Graduate Thesis Or Dissertation

 

Investigating the ecological role of cell signaling in free-living marine heterotrophic protists Public Deposited

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https://ir.library.oregonstate.edu/concern/graduate_thesis_or_dissertations/v979v5764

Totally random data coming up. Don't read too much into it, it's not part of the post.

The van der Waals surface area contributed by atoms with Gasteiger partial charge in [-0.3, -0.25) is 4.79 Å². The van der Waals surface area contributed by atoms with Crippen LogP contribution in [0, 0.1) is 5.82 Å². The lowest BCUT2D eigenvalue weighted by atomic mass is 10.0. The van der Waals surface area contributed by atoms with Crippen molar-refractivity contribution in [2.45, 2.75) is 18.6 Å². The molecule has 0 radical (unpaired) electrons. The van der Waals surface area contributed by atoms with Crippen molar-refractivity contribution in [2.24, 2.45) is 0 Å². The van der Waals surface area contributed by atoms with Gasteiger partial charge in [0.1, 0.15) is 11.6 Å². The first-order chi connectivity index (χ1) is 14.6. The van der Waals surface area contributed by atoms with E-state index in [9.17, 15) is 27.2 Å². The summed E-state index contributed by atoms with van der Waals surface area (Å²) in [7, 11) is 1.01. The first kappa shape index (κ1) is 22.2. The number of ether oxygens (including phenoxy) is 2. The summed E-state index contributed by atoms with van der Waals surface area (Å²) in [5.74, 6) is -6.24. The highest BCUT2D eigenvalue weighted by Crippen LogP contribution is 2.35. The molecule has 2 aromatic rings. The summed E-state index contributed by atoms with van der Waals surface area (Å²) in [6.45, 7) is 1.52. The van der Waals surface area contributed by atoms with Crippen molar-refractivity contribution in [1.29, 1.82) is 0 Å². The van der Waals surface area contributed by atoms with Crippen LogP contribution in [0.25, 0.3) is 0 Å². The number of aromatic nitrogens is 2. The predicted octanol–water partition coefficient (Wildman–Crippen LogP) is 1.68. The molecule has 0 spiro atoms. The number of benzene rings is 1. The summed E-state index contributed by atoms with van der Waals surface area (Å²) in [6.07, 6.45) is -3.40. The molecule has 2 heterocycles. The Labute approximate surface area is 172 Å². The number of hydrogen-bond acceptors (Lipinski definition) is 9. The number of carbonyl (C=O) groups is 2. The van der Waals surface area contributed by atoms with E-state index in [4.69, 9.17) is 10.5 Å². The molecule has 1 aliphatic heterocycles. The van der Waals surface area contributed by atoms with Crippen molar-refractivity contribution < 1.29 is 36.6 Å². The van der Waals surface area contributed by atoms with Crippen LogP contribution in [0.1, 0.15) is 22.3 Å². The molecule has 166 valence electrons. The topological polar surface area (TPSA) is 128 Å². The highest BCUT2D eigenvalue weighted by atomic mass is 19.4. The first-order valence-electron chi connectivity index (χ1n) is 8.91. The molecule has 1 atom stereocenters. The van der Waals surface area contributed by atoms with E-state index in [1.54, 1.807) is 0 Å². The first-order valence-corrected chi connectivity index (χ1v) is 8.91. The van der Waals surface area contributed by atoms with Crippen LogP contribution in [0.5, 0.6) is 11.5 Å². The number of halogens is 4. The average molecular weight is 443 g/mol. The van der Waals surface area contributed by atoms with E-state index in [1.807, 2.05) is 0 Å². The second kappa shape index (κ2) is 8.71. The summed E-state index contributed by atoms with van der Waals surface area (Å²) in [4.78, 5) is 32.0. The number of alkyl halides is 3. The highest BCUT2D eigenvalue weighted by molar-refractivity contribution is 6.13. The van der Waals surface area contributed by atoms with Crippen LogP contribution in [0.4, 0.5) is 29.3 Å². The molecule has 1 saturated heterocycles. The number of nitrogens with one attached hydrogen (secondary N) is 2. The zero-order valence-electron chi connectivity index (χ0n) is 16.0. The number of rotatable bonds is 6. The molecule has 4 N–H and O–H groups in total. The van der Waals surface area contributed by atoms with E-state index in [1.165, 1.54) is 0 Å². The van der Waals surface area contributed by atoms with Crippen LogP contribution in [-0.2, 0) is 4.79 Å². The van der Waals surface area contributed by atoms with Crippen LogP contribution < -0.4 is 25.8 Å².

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  • Phagotrophic protists are major consumers of microbial biomass in aquatic ecosystems. However, biochemical mechanisms underlying prey recognition and phagocytosis by protists are not well understood. We investigated the potential roles of cell signaling mechanisms in chemosensory response to prey, and in capture of prey cells, by a marine ciliate (Uronema sp.) and a heterotrophic dinoflagellate (Oxyrrhis marina). Inhibition of protein kinase signal transduction caused a decrease in both chemosensory response and predation. Inhibition of G protein coupled receptor signaling pathways significantly decreased chemosensory response but had no effect on prey ingestion. Inhibitor compounds did not appear to affect general cell health, but had a targeted effect. In addition, upon finding rhodopsin in protein extracts from the plasma membrane of O. marina, an investigation into the photosensory behavior of O. marina was made. This organism has a positive phototactic response to moderate levels of white light and a wavelength-specific phototactic response. O. marina response to light was affected by culture conditions and feeding state. In the presence of blue light, phytoplankton emit red fluorescence; results indicate that in the presence of blue light, O. marina exhibited a positive phototactic response to a simulated "patch" of phytoplankton suggesting the use of the photoreceptor to detect the red phytoplankton fluorescence. These results support the idea that cell signaling pathways known in other eukaryotic organisms are involved in feeding behavior of free-living protists. As this field of study makes advances and more information relating to biochemical signaling in free-living protists becomes available, it will give researchers new tools and approaches in the study of feeding behavior in marine protists.
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